Historical Appreciation: Reflecting on the 2016 Presidential ElectionNovember 11, 2016 |
by Roberto Rodriguez
On election night, I received hundreds of messages from friends and colleagues from throughout the country. Most seemed to be in utter disbelief. When I got to campus in the morning, I went into the student lounge where I came upon students who were crying.
All day, everyone kept asking me: “How do you feel?”
Strong and determined, primarily because I was prepared. In large part, because I come from peoples who were subjected to the worst genocide in human history (tens of millions) and thus, despair and hopelessness, which I initially have seen all around me, are not part of my reality.
“It is better to die on our feet than to live on our knees.” That was Mexican revolutionary Emiliano Zapata’s admonition. This is the precise time we should be summonsing the wisdom and courage of our ancestors, whether they be indigenous, African or Asian, etc. Perhaps we will all soon be declaring: “We are all Zapatistas.”
Soy macehual and like millions like me, I come from the south, and I am related to all the original peoples of this continent, and I acknowledge that it is our ancestors who already have done the suffering for us.
While I have come across people who believe that the election was irrelevant and that both candidates were equally evil, most people I have come across appear to be genuinely horrified by the results. This is what caused me to remember that I come from peoples that have endured hundreds of years of efforts to exterminate us. As is commonly said in indigenous circles: “We were never meant to survive.” And yet we are here.
In the Nahuatl language, a writer like myself in the ancient days might have been referred to as “In tlilli, in tlapalli,” or a “possessor of the red and black ink.” This is a metaphor for those that wrote books. Centuries ago, such books were confiscated and destroyed by the colonial priests, this in Mexico, Central America and the Andes (the Quipu). Those that wrote such books, or who even possessed them, were tortured and or put to death. Similarly, anyone that had medicinal or traditional knowledge, especially women, were deemed to be witches and satanic, and suffered a similar fate.
The objective of these practices was to disconnect the people from their elders and their thousands of years of connection to the land, their ceremonies and their ancestral knowledge. Such practices were referred to as reducciones, or forced assimilation into Spanish/Christian culture, also known as “de-indigenization.”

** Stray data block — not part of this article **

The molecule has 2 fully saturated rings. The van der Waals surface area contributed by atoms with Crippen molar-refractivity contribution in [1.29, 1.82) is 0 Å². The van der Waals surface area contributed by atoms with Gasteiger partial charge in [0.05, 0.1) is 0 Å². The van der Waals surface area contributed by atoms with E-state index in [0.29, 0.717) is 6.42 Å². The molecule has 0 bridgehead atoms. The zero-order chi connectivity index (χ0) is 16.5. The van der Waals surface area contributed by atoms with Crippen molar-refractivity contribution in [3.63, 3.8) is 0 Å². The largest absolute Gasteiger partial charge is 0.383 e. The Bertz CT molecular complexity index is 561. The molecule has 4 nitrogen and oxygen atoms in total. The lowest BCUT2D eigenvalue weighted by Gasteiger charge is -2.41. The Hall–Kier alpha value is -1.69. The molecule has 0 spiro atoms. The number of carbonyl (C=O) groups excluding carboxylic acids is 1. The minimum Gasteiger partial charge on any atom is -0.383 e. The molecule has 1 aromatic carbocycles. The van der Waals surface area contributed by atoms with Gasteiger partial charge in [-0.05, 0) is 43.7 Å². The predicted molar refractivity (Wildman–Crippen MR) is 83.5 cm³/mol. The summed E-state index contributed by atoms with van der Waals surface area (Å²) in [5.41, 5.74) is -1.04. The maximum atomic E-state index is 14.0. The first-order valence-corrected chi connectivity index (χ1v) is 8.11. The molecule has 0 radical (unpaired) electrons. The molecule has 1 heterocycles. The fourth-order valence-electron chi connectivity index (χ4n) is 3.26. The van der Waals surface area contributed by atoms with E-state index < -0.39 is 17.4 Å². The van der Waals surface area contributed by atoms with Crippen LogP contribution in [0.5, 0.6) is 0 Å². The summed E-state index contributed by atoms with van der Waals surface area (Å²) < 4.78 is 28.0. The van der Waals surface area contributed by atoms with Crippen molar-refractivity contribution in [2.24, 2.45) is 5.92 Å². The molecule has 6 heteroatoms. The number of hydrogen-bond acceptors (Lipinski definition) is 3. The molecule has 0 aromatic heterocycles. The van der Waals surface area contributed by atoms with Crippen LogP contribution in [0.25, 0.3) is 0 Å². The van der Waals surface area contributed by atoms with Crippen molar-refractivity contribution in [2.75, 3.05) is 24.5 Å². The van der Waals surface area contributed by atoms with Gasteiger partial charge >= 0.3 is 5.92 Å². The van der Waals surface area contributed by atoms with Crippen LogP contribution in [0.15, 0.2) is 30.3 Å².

How do I feel?
I feel undaunted; it is my ancestors who, during the Colonial Era, were subjected to that physical, spiritual and cultural genocide, including forced migrations, forced slavery, forced conversions and imposed [Western] education. This included training the children to turn in their own parents.
I am not despondent, yet I do acknowledge that it is not a good day for this country, or for humanity itself. And yet, how do I feel?
It makes me appreciate my Black and indigenous relatives, their history and their current resistance. It makes me appreciate my Asian, Arab, Muslim, LGBT and disabled relatives also. It makes me appreciate all those who have had to endure hundreds of years of subjugation and dehumanization and ostracization, especially those that anonymously toil daily and thanklessly, particularly in the fields.
We are on the brink of fascism, but am I scared? No. And yet, many around me are because of the president-elect’s promise to deport millions of brown people within 18 months, plus his promise to build a 2,000-mile wall and his vow to eliminate the Deferred Action for Childhood Arrivals program. This includes many of my students and former students, and close friends. Yet many continue to be fearless despite the election that has already unleashed rage, fury, vigilante harassment and violence nationwide amid chants of “build the wall.”
This election has turned back the nation’s clock, embracing the worst aspects of its history, including xenophobia, misogyny, homophobia, and especially the fear and hate of people of color. Worse, the election was dog-whistled as a last-ditch effort to protect the nation’s sovereignty and its White supremacist roots as part of a fear of the “browning of America.” With Congress and the Supreme Court also under his control, we now appear to be firmly on a generational path to apartheid.
How do I feel? I feel it is my duty to teach what my elders have taught me, that every square inch on this continent is part of Turtle Island or Abya Yala and not one inch has ever been ceded peacefully.
It is a time to reach deeply for that profound knowledge that we have inherited, including and especially our ancestral knowledge and our memories of resistance to be able to stand strong. Yet the next few years will be a time of creation-resistance. What we create will even be more important than what we resist. Oh, and yes, I can guarantee he will never be accepted as president by the peoples of Abya Yala.
We were never meant to survive … yet here we are.
Roberto Rodriguez can be reached at [email protected]Semantic Tags: 2016 Presidential Election • African American • American Indian/Native American • Genocide • Mexican American • Mexican American Heritage • Slavery